The skills that Stony Brook students acquire as KidOYO mentors attract the attention of employers as well; the Loffretos often hear from mentors whose KidOYO experience is a significant discussion topic in job interviews. “Employers want to know that a person can take a very complex subject and break it down into easy to understand steps,” Melora said.

Meanwhile, they’re also finding that mentors from Stony Brook are increasingly in demand.

“We’ve been on every college campus on Long Island exploring this,” Devon said. “There’s a stark difference between what’s here at Stony Brook and everywhere else, not only from a standpoint of support — which was absent everywhere else — but the talent that’s here at Stony Brook. We hear this from employers. When you’re looking for talent in computer science, engineering, it’s almost 100 to 1.”

By creating the Arie E. Kaufman Mentor Service Award, the Loffretos hope to make the benefits of KidOYO accessible to even greater numbers of students, both in the College of Engineering and Applied Sciences at Stony Brook and in New York’s K-12 schools.

“Between September and December, these mentors had 36,000 interactions,” Devon said, “kids writing programs and submitting them as solutions to challenges. That’s off the charts in terms of how kids are normally engaging. It’s producing, in effect, all the way up to statewide conversations: how can we do this? Is there a solution where we need to certify teachers, or is there this new model where we look at our universities and create opportunities for the students that are enrolled there, where giving back has tangible benefits for the kids who are enrolled? It starts to feed a higher quality of student into the university system, and it increases the quality of the students who are already here by giving them opportunities to use their knowledge.”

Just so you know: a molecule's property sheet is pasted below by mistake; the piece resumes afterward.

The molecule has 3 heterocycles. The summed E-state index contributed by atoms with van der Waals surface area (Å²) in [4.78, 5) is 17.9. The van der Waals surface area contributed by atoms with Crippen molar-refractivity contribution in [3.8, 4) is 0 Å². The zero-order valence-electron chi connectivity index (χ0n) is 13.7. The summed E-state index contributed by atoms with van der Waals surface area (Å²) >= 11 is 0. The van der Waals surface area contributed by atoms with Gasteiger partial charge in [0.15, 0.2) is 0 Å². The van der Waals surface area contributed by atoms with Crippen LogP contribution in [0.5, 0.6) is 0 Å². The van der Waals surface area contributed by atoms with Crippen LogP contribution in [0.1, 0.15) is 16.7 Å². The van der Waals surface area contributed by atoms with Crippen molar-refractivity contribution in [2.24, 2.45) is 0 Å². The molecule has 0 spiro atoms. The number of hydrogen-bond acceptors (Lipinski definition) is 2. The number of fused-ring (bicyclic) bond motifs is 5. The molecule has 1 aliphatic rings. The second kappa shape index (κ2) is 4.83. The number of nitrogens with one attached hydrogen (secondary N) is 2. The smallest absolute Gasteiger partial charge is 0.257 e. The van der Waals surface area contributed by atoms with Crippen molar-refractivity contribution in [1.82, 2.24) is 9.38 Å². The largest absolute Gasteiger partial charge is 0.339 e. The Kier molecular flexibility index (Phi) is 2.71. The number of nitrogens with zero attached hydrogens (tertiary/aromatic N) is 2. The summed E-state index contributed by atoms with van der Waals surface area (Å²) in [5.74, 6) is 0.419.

“The success that the Loffretos have found in working with Stony Brook students is a testament to the remarkable young people who come here to work with our world-class faculty,” said Dexter A. Bailey Jr., senior vice president for University Advancement. “This gift, which will make it possible for more Stony Brook students to realize the benefits of mentorship and for more K-12 students to acquire these essential skills, demonstrates how philanthropy can have an instant impact in transforming lives.”

The gift that established the Arie E. Kaufman Mentor Service Award is part of the Campaign for Stony Brook, a $600 million fundraising effort and the largest in SUNY history. To date, more than 46,600 people have donated over $582 million. Make a gift today in support of your interests and help Stony Brook affect powerful change on Long Island and around the world. What are you passionate about? Give today.

— Elliot Olshansky


Photo 1: Eight-year-old Peyton Mockler (with KidOYO co-founder Melora Lofretto) is one of thousands of Long Island students who have learned computer programming with KidOYO. “At first, I didn’t believe I could do it,” Peyton said, “but I’ve come a long way.”

Photo 2: KidOYO co-founders Melora and Devon Lofretto.